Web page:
When it comes to moving ahead, we all have to shoot for a stretch job or project from time to time. But getting someone to take a chance on you can be tough, especially in environments that are risk-averse. Some try the “fake it till you make it” approach.
But what’s the difference between “faking it” and misleading or lying, which can get you reprimanded, fired, or worse–landing a situation that’s entirely over your head?
“Some people might perceive it as you’re not being yourself, but you’re changing who you want yourself to be,” says Heath Suddleson, founder of Potomac, Maryland performance coaching firm Executive Achievement. “There’s a difference, and there are ways to do it ethically.”
There’s a difference between acting as if you’ve got the job you want by acting professionally and dressing the part, and misleading people about your expertise or role, Suddleson says. It’s one thing to stretch in how you present yourself and how you interact with others. It’s something else entirely to make people believe you are something you’re not by lying to them, he says.
When you’re going for that stretch gig, do a bit of introspection. Suddleson says your driving force should be more than just raw ambition or a fatter paycheck. Those motivations can lead you to make poor decisions.
But if you’re passionate about what you do, or what you would have the potential to do in the new gig, or have a vision for wanting to move up, then you’re more likely to fake for the right reasons.
Executive coach Mallary Tytel, PhD, president of Sioux Falls, South Dakota performance consultancy Healthy Workplaces LLC, says you should take inventory of the skills you have, the reasons why you’d be right for the role, and consider the areas that might need strengthening. Make a case for decision-makers to hire or take a chance on you.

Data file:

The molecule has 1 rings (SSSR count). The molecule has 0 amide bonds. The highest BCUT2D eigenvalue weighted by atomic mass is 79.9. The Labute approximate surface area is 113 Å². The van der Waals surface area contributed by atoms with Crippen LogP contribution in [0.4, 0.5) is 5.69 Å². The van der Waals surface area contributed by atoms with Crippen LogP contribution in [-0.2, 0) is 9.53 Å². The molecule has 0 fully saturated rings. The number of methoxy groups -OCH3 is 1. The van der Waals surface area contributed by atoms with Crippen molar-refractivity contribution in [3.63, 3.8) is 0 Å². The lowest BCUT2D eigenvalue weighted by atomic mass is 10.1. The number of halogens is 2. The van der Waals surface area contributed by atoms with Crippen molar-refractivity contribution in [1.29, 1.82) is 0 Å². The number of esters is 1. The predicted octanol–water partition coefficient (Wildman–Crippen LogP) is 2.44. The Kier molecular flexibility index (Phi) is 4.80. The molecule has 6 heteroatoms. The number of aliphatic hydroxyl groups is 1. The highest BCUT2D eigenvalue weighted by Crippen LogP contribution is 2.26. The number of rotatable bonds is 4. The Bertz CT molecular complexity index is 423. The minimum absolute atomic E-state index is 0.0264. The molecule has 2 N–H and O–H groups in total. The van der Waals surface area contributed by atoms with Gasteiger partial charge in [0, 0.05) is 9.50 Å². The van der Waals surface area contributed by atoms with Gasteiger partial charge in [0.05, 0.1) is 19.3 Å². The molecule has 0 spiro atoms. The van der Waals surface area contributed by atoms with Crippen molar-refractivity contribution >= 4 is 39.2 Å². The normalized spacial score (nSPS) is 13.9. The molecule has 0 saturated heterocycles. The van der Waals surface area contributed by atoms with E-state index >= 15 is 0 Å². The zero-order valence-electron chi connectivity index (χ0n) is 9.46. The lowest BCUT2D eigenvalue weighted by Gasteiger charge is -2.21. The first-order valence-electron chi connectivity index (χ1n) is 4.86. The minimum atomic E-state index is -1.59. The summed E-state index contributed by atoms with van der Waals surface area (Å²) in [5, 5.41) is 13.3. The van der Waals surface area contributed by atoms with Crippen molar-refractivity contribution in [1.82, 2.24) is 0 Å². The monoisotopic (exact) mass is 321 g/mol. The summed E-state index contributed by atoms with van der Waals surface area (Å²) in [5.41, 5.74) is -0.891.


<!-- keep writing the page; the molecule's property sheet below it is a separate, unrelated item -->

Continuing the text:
Then, use the skills and experience inventory–as well as your own passion and motivation–to believe in yourself without the constant worry that you’re going to be found out as a fake.
Whether you’re “faking it,” or taking the “believe in yourself” approach, the quickest way to get into trouble is to start slinging untruths, Suddelson and Tytel say. If you’re lying, you’re doing the wrong thing, and then you could risk the very job that means so much to you.
Even as you’re positioning yourself for the next big gig, work on having the skill set you need to do it well. Suddleson recommends taking a class, finding a mentor, or hiring someone who can help you get up to speed. Use the skills inventory you took to find the areas that need strengthening.
Once you’ve achieved the goal you set when you started “faking,” you must follow through, Tytel says. When someone takes a chance on you, keep the lines of communication open, and see the commitment through to the best of your ability because both of your reputations may be on the line, she says.
“You make a commitment whether personally or professionally–you have to stand by that,” Tytel says. “I believe in honesty so there are no surprises. Be honest and candid and always put your best foot forward. If people see you’re working hard to meet your commitment, they’re more likely to give you the support you need.”